by Brett Schenker, Senior Deliverability Manager, Salsa
When Gmail announced it was changing its layout to include various tabs/folders of emails, many were nervous that this was the end of their email campaigns for Gmail users (and email in general, since so goes Gmail goes the rest). But, I took pause with this assessment because it ignores how email works now and what’s measured to determine what’s important.
My initial gut reaction was this only affects one portion of your email list, the inconsistent supporter. Email lists generally have three groups:
- Active – individuals who constantly open and click your emails, your super supporters
- Inconsistent – these folks only once in a while open or click emails.
- Inactive – these people never click or even open your emails. Which begs the question as to why you’re emailing them to begin with?
This applies mostly to Gmail, but some other email providers too. They are looking for activity, past and present, to determine what email to send to the spam box or the priority box. Gmail knows more about what your email list is doing than you do. They measure activity down to the second as to how long someone reads an email before deleting it. They examine content to determine if there are patterns there. They know all.
So, the most likely scenario is, the active portion, since they’ve shown they want your emails, will get your emails in the primary/priority folder. There’ll be a short-term dip while algorithms work themselves out and the system learns more about those readers’ habits.
The inactive individuals will still be inactive. The emails might wind up in “Updates,” “Forums,” or “Promotions,” but those individuals will continue to not open your emails, let alone read or click anything.
The inconsistent folks will be the ones affected the most and whose behavior will be changed. They’ll either take longer to read emails sent, checking their tabs non-regularly, or they might drop off a bit too.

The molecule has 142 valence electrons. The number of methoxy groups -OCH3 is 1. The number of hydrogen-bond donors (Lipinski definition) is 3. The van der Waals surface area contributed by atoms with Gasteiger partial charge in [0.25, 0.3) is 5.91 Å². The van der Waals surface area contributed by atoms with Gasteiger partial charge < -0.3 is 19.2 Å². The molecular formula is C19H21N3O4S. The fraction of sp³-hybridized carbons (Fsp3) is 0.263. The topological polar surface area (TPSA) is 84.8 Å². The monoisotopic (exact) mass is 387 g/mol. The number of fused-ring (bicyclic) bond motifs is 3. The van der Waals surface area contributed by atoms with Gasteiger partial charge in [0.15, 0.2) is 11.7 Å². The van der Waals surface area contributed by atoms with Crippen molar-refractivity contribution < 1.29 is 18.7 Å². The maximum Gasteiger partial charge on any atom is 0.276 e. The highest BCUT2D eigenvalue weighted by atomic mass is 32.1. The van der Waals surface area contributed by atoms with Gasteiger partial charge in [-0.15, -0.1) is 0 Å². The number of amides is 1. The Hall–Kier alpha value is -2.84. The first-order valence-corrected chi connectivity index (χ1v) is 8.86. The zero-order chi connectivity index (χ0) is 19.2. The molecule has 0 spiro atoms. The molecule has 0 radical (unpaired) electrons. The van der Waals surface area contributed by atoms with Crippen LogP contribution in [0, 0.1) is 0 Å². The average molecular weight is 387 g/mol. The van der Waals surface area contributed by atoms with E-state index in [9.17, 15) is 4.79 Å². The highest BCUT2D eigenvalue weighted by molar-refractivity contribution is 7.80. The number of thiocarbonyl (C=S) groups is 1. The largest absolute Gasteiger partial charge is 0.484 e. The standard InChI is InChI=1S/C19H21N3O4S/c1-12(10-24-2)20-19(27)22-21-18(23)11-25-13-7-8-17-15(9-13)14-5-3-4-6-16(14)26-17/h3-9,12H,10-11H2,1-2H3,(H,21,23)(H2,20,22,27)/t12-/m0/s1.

And this is how things are shaking out. In a report by ReturnPath, the company has found that highly engaged individuals actually read more after the Tabs rollout. Your actives should become even more active. Those that weren’t active and read very little, read even less email after the rollout.
Those in the middle, what I call inconsistent, did see a dip in their reading by about 0.75%. This could be due to the design, but the design actually allows more email to be delivered and less bulked, so an increase in volume could be the cause too.
Gmail Tabs and Their Effect On Your Email Marketing Outreach
Since these changes to mobile are still rolling out, more stats will shift since 44% of the emails opened during ReturnPath’s survey were done so on mobile, the change wouldn’t affect them yet.
They, and I, predict that emails will have a longer tail. There might be a short-term dip, but long term gain as people adjust and only check their tabs a few times a week.
But overall, this shouldn’t change what you do as an “email marketer.” We can no longer be “email senders,” only slightly changing a message to the individual. Instead we need to be “email marketers.” The difference is, the marketer looks at the entire life cycle of an email address. Working to make their experience and messaging as tailored to the individual’s tastes as possible and adjusting content, cadence and more to the individual’s taste. We’re talking micro, not macro here. We as “email marketers” need to make our case and give every reason we can why an individual should open and click emails. This involves a level of commitment that shifts email alone to a full time job. But, that’s where we need to be and what to do, to succeed in the new email world.